The forelimb grip strength test was developed decades ago and is a putative measure of muscular strength. Our previous study found that muscle strength was positively correlated with forelimb grip strength . Maddalozzo et al. reported that vibration training could be used to replace traditional resistance movement to increase muscle function with similar resistance training effect . Chen et al. also reported that eight weeks of vibration training improves jumping performance and body balance through neuromuscular adaptations . In this study, we also found slightly lowered grip strength in HFD-alone than control mice, and WBV could increase the grip strength as compared with HFD alone.
After exercise, muscle fatigue is evaluated by important biochemical data, including lactate, ammonia, glucose and CK levels . During high-intensity exercise, muscle obtains enough energy from anaerobic glycolysis, and abundant lactate is produced through glycolysis. The increasing lactate reduces the pH value, which can lead to various biochemical and physiological side effects on glycolysis, phosphofructokinase and muscular contractions . In this study, after the 15-min swimming test, WBV could increase energy utilization (as blood glucose) in mice and decrease serum levels of lactate, ammonia and CK. Therefore, WBV could be a potential sport with an anti-fatigue effect.
White adipose tissues EFP, RFP and PFP are important indicators of obesity in the mouse body, and WBV could significantly decrease the formation of these adipose tissues (Fig. 4). WBV significantly reduced the body weight in obese mice, and the attenuated body weight may be due to a decreased EFP, RFP and PFP. Rubin et al. reported that low-intensity vibration reduced the differentiation of precursor cells to adipocytes, which suggests a possible mechanism of vibration training preventing fat accumulation . Previous study also showed the vibration training could reduce fat mass but not lean mass [11, 12]. WBV may positively affect body composition by decreasing the rate of fat accumulation while preserving lean mass.
Biochemical indicators in serum at the end of the experiment could provide health information about test animals. AST and ALT have been considered effective indicators of hepatic injury. WBV reduced AST and ALT in obese mice (Fig. 5). Obesity is always associated with the accumulation of excess lipid, impaired glucose tolerance and a high serum level of TG. Our H&E staining of obese mouse livers revealed an accumulation of lipid droplets in the livers, and WBV could reduce the formation of lipid droplets (Fig. 6). HFD alone elevated TC and TG level as compared with controls, and WBV could significantly reduce the elevated levels of TC and TG in obese mice (Fig. 5E and 5F). DeAngelis et al. found that the accumulation of TC in liver parenchymal cells (fatty change or steatosis), a common liver pathology, is a well-established effect of obesity . Rubin et al. demonstrated that WBV reduced 43% of TC level and 39% of free fatty acid level in livers . In our study, HFD alone increased the level of glucose as compared with controls, whereas WBV decreased glucose level on fasting 8 h without intense exercise. Obesity is associated with insulin resistance [33, 34], thus WBV may improve the obesity-associated defect in insulin sensitivity. WBV dose-dependently reduced serum CK level in HFD mice as compared with HFD alone.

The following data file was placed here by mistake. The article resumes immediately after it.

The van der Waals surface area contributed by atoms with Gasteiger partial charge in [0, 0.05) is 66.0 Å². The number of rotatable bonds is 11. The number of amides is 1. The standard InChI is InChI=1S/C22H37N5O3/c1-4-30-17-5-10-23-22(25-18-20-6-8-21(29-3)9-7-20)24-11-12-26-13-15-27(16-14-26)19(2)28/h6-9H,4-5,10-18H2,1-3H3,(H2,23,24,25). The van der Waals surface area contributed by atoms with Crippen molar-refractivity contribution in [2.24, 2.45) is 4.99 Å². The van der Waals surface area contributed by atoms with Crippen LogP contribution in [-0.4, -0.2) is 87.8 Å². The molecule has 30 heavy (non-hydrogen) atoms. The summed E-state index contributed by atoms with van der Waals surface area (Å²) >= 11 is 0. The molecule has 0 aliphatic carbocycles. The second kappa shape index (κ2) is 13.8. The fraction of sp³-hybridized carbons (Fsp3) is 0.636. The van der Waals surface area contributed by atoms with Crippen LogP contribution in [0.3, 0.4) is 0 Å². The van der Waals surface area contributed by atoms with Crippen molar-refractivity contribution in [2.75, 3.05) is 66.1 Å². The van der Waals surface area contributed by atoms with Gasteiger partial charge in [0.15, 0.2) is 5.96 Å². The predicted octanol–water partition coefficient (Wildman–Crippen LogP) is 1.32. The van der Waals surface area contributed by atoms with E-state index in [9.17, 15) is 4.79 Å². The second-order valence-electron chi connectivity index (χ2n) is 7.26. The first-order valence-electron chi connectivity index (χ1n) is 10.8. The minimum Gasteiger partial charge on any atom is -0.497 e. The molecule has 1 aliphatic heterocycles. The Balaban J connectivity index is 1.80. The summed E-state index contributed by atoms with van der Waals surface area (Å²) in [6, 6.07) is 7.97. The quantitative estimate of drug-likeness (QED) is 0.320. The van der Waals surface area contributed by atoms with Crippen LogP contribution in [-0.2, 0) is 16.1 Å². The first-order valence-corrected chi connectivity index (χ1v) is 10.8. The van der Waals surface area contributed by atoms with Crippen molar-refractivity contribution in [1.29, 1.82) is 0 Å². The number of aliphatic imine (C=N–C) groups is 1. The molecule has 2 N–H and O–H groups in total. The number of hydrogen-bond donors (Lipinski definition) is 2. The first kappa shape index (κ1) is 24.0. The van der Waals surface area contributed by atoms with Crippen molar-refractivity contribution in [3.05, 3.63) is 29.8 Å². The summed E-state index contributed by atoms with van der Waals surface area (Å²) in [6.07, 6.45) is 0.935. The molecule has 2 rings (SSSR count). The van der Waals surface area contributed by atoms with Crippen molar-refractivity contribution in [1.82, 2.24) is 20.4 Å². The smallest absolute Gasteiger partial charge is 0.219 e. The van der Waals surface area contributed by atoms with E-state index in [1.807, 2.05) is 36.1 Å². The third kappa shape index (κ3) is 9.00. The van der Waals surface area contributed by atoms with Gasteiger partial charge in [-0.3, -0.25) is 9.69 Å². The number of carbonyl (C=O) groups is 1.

In conclusion, WBV may positively affect body weight, exercise performance, fatigue, fat accumulation and obesity-associated biochemical assessments in diet-induced obesity. It may be a potential sport for health promotion and have an anti-fatigue effect in preventing diet-induced obesity. For the future application with current results, the weight control, an important issue in modern society, could be intervened by diet management combined with vibration exercise, especially for obese population which couldn't tolerate the intensive aerobic exercise in the beginning. Therefore, the vibration exercise could be considered as one of exercise recipes for weight management and it also provided another exercise type for health population or athletes with effects of health promotion or anti-fatigue activity.
We thank Wen-Chyuan Chen for providing the vibration platform; Chien-Chao Chiu for conducting histological examination; Laura Smales (BioMedEditing, Toronto, Canada) for her careful reading of the manuscript; and financial support from the Ministry of Science and Technology of Taiwan, the successor to the National Science Council (grant no. NSC102-2628-H179-001-MY2).
The authors have declared that no competing interest exists.
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Corresponding author: Dr. Chi-Chang Huang: Graduate Institute of Sports Science, National Taiwan Sport University, No. 250, Wenhua 1st Rd., Guishan Township, Taoyuan County 33301, Taiwan. Tel.: +886-3-3283201 (ext. 2619). Fax: +886-3-3280592. E-Mail: john5523edu.tw. Dr. Jyh-Horng Wu: Department of Forestry, National Chung Hsing University, No. 250, Kuo-kuang Rd., Taichung 40227, Taiwan. Tel.: +886-4-22840345 (ext. 136). Fax: +886-4-22851308. E-Mail: ericedu.tw.